In a pair of tweets Saturday evening, President Trump said he is “disappointed” in China after North Korea fired an intercontinental ballistic missile into the Sea of Japan.
“I am very disappointed in China. Our foolish past leaders have allowed them to make hundreds of billions of dollars a year in trade, yet they do NOTHING for us with North Korea, just talk,” Trump wrote, adding, “We will no longer allow this to continue. China could easily solve this problem!”
I am very disappointed in China. Our foolish past leaders have allowed them to make hundreds of billions of dollars a year in trade, yet…
The launch Friday was North Korea’s 11th ballistic missile test this year. The U.S. and South Korea responded by firing short-range missiles into the Sea of Japan “as a show of force,” the U.S. military said in a statement.
Trump has frequently invoked the Chinese government after North Korean missile tests. In May, after the North Koreans fired off a short-range Scud missile, he tweeted: “North Korea has shown great disrespect for their neighbor, China, by shooting off yet another ballistic missile…but China is trying hard!”
In April, a botched North Korean ballistic missile test drew this response from the president: “North Korea disrespected the wishes of China & its highly respected President when it launched, though unsuccessfully, a missile today. Bad!”
Ahead of this week’s G-20 summit in Hamburg, Germany, Donald Trump called the leaders of China and Japan to discuss the “threat posed by North Korea’, along with trade issues, the White House said on Sunday. Trump spoke with Chinese President Xi Jinping and Japanese Prime Minister Shinzo Abe, whose LDP had just suffered a devastating loss in the Tokyo Assembly elections, and according to the White House read out, “both leaders reaffirmed their commitment to a denuclearized Korean Peninsula” adding that “President Trump reiterated his determination to seek more balanced trade relations with America’s trading partners.”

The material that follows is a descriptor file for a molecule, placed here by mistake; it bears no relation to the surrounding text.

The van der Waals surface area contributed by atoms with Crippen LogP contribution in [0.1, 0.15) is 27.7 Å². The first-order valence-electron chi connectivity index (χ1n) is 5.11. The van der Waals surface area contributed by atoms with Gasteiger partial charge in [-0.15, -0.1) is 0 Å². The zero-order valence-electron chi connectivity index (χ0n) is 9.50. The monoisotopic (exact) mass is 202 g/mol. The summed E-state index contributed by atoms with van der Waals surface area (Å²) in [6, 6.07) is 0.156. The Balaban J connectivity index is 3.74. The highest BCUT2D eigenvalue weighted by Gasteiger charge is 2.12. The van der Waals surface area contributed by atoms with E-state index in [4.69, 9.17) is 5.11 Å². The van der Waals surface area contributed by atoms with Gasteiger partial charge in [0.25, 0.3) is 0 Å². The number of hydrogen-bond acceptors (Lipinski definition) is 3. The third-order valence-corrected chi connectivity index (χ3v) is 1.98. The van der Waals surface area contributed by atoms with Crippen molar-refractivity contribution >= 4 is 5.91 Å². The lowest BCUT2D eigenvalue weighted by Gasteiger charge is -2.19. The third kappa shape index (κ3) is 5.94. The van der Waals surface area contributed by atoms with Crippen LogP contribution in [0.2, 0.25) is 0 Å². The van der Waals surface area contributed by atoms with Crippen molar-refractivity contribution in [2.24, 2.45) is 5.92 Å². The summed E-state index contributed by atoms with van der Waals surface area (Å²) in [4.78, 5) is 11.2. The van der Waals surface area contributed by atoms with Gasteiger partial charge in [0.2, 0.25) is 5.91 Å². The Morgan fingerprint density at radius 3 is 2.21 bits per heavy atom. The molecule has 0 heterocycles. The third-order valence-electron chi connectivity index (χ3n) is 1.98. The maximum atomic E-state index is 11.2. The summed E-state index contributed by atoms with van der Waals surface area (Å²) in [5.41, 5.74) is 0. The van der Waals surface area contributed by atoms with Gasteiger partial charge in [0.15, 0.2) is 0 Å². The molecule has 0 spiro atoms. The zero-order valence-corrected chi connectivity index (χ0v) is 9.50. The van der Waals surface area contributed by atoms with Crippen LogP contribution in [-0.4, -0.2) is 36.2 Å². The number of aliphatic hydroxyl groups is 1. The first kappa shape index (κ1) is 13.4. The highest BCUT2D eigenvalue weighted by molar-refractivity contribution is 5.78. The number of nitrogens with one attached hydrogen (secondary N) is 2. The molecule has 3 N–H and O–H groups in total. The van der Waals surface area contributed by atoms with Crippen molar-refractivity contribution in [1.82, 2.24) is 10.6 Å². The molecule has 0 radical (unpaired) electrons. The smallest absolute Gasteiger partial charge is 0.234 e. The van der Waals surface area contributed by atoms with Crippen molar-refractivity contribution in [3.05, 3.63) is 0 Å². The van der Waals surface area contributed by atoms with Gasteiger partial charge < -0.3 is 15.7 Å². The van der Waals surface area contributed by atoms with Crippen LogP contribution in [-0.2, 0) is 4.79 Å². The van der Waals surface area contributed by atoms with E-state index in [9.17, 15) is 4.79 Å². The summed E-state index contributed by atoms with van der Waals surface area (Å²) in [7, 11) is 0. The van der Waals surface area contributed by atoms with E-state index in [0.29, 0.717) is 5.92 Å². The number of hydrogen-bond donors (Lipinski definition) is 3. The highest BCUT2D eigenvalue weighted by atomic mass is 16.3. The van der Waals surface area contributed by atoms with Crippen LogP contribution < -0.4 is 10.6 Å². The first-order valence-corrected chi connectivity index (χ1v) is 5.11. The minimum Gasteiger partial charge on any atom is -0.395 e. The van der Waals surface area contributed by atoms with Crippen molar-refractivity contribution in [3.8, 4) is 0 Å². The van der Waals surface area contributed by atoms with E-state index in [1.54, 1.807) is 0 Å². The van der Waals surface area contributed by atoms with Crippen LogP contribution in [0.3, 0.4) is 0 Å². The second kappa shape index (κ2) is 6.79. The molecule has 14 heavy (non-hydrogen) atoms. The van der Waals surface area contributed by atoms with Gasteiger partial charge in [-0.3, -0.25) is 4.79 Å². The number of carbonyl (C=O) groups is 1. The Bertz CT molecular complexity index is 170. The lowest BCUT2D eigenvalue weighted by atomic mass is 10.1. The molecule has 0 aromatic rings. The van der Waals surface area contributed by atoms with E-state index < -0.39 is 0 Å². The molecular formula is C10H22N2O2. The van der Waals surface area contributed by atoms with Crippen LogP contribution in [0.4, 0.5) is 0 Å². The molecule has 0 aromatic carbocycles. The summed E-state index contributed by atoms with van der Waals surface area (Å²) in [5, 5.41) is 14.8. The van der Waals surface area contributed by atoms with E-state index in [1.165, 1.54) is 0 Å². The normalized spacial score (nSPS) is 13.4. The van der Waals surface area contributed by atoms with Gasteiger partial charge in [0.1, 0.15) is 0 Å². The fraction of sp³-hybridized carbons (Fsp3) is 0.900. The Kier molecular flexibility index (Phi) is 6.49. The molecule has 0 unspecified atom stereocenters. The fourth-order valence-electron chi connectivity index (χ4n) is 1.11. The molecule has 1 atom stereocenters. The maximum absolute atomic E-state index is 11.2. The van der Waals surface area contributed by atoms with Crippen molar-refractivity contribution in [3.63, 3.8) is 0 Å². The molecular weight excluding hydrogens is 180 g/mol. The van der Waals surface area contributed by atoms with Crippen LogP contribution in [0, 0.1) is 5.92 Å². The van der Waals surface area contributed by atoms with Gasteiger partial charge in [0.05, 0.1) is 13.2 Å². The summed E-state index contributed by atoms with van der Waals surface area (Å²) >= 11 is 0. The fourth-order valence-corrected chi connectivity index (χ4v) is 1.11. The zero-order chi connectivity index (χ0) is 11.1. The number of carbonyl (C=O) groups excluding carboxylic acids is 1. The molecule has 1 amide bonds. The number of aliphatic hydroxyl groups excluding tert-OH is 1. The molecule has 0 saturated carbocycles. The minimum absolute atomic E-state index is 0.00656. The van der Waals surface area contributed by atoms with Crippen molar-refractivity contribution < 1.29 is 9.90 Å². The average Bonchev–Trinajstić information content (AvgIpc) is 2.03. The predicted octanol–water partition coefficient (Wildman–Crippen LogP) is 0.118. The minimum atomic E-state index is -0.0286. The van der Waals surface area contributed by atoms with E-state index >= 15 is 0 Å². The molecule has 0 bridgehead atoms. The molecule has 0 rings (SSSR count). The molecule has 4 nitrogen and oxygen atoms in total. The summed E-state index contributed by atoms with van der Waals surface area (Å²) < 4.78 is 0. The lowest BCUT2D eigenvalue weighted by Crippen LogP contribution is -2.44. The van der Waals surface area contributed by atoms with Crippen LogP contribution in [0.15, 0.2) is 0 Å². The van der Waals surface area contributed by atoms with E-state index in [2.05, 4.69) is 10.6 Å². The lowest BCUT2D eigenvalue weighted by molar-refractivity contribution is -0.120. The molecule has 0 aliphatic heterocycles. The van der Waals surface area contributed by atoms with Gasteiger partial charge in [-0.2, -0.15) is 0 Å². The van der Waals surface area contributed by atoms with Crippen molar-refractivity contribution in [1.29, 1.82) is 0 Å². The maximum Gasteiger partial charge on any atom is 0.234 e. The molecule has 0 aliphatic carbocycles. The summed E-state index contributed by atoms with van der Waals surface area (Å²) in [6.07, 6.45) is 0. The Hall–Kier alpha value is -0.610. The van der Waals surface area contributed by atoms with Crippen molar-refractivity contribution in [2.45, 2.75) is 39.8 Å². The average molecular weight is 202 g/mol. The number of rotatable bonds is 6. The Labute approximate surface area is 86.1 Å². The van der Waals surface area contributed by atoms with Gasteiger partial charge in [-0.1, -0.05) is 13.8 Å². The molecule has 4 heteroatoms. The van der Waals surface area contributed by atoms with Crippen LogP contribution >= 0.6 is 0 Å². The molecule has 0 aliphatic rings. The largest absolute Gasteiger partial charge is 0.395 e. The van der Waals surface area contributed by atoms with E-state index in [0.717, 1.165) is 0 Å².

The terse statement did not provide further details of the call or say if Trump managed to persuade Xi to endorse his approach of exerting maximum pressure on North Korea, including a slew of further economic and trade sanctions.
According to Reuters, the call may have been prompted by Trump increasing frustration with China’s inability to rein in North Korea, and the reference to trade was an indication the president may be ready to return to his tougher-talking ways on business with Beijing after holding back in hopes it would put more pressure on Pyongyang. Trump and Xi discussed the “peace and stability of the Korean peninsula”, China’s Foreign Ministry said, without elaborating.
Ministry spokesman Geng Shuang later told a daily briefing that the United States was “very clear” about China’s position on North Korea. Geng did not elaborate on what Xi told Trump about North Korea.
One of North Korea’s missile test-firings in May suggests that the country’s ballistics development program is nearly complete.
On May 14, Pyongyang launched an intermediate-range missile, what it calls a Hwasong-12. The projectile reached an altitude of more than 2,000km — well out of the Earth’s atmosphere, which is about 480km thick — then hit the Sea of Japan while traveling at least Mach 15.
Mach 1 is the speed of sound. Mach 2 is twice that.
That the missile did not disintegrate upon its re-entry into the atmosphere shows that it is capable of carrying and delivering a warhead.